Having said that, I thought the whole matter of Phil Robertson brought up an interesting issue for libertarians. Some libertarians say the traditional libertarian principle of nonaggression is insufficient. That is merely “thin” libertarianism, they say. We also need to have left-liberal views on religion, sexual morality, feminism, etc., because reactionary beliefs among the public are also threats to liberty. This is “thick” libertarianism.
As a “thin” libertarian myself (or what in the past was simply called a libertarian), I reject the claims of the thickists. I see no good reason to expand the list of requirements people must meet in order to be admitted to our little group. If they support nonaggression, they are libertarians.
But if the thickists are concerned that certain cultural attitudes might be dangerous to liberty, why do I never hear them express concern that the hysteria of the cultural Left might be prejudicial to liberty? Why is it only the traditional moral ideas of the bourgeoisie that are supposed to be so threatening? Could this be yet another double standard?
Everyone in American society now knows there are certain things they must never say, lest they be banished from polite society by the opinion police. The opinion police do not believe competing views have a right to exist. Yes, yes, in theory they do. But in practice they seek out and destroy anyone who does not accept fashionable opinion on a range of questions. Couple this with thought-control organizations like the Southern Poverty Law Center, which conflates “hate” with unconventional views — having condemned such purveyors of violence and hate as Judge Napolitano and Ron Paul (note to the brain-dead: that is sarcasm) — and which actually collaborates with law enforcement, and isn’t the result far more dangerous to liberty than the fact that lots of people dissent from the new orthodoxy on sex?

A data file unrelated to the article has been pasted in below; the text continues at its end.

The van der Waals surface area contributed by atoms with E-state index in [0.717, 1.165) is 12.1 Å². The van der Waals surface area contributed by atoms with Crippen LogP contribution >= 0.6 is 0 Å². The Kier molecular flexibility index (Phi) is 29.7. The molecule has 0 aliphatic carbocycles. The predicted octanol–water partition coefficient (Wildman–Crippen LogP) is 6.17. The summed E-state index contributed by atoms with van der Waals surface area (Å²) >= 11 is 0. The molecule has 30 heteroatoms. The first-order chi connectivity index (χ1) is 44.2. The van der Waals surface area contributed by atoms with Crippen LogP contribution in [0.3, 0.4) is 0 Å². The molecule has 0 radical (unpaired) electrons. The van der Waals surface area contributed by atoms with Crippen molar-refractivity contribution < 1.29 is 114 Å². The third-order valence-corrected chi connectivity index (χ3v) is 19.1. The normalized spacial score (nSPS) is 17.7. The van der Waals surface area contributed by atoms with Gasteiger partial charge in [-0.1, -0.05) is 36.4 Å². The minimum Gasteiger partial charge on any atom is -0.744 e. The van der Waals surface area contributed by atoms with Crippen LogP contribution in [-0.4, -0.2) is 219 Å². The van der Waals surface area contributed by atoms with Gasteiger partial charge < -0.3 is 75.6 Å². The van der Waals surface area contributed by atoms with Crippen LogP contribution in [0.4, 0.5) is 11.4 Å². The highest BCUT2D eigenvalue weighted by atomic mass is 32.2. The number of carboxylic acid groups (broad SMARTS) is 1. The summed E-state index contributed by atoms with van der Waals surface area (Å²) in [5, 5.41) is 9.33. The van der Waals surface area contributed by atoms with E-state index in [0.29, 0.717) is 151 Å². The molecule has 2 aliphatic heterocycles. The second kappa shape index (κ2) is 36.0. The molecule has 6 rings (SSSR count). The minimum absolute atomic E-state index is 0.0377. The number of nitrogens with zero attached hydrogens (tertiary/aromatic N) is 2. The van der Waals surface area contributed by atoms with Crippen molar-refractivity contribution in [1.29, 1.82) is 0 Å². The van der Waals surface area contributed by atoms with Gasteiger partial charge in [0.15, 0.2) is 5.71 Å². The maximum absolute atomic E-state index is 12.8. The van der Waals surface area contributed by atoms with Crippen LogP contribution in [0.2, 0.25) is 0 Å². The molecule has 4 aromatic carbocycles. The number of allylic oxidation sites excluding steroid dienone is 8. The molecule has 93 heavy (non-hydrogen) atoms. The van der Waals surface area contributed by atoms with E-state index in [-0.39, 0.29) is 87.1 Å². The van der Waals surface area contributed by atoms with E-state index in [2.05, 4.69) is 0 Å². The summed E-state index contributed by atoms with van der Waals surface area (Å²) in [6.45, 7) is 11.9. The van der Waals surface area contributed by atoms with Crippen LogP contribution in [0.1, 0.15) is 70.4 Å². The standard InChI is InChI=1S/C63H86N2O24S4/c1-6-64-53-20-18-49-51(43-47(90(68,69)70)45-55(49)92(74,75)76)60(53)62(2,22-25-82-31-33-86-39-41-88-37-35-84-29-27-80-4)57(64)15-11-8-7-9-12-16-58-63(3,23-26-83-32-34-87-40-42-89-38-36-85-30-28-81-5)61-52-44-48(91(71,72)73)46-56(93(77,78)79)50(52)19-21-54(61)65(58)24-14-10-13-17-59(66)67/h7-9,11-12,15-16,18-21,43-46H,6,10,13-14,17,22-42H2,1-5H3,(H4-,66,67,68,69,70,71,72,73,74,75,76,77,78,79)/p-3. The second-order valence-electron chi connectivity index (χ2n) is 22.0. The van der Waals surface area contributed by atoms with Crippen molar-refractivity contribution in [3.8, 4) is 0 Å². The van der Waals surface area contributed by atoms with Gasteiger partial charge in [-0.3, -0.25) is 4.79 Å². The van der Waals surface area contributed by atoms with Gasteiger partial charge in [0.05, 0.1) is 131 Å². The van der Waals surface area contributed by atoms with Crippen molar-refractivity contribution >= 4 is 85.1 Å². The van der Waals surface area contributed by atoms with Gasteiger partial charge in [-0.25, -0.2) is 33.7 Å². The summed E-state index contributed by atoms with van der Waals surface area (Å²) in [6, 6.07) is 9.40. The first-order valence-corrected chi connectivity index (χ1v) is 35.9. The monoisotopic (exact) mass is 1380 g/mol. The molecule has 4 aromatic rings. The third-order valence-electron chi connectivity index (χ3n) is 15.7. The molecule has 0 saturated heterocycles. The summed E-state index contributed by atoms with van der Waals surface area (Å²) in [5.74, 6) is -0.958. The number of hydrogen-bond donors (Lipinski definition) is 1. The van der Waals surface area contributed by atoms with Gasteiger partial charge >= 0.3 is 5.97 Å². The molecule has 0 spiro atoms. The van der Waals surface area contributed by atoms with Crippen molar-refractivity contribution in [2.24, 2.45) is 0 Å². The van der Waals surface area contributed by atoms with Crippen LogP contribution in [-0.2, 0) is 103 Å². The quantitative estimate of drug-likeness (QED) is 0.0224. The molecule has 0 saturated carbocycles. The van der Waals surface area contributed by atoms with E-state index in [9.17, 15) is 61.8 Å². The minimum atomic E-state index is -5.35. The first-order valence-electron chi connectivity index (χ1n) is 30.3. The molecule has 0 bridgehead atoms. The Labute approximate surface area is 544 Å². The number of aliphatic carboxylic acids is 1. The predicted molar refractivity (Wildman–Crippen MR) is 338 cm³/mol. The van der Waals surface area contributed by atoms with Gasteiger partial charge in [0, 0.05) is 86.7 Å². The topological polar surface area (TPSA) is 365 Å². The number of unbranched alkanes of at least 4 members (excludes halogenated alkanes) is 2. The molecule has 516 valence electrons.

Yet I haven’t come across a thickist who seems concerned about this. Maybe I haven’t been looking hard enough. I doubt it.


  1. Hey, surprised to see someone with similar view points who also ends with anime pics. Nice.

  2. It is a violation of the ZAP to delegate the use of force to the state for the purpose of compelling obedience to a particular mind set. It is just as much a violation of the ZAP to use the state to silence criticism of "the gay lifestyle" as it is to use the power of the state to deny homosexuals their rights. "You use that word a lot but I don't think you know what it means," is the best way to describe the use of the name libertarian by "thick libertarians."

  3. I'd comment on the upper article, but I dont see the comment box, anyway what is your general view on libertarianism, namely to me it seems pretty neutered in that a lot of its followers rely on its presumed 'obviousness' and will do shit to actually promote it.

  4. I never use the term "Nonaggression principle" cause what constitutes Aggression can to easily be made subjective.

    What makes a Libertarian to me is believing in Individual rights. In that area the "left" agrees with us far more often then the "right" does. Gun Control is the main issue.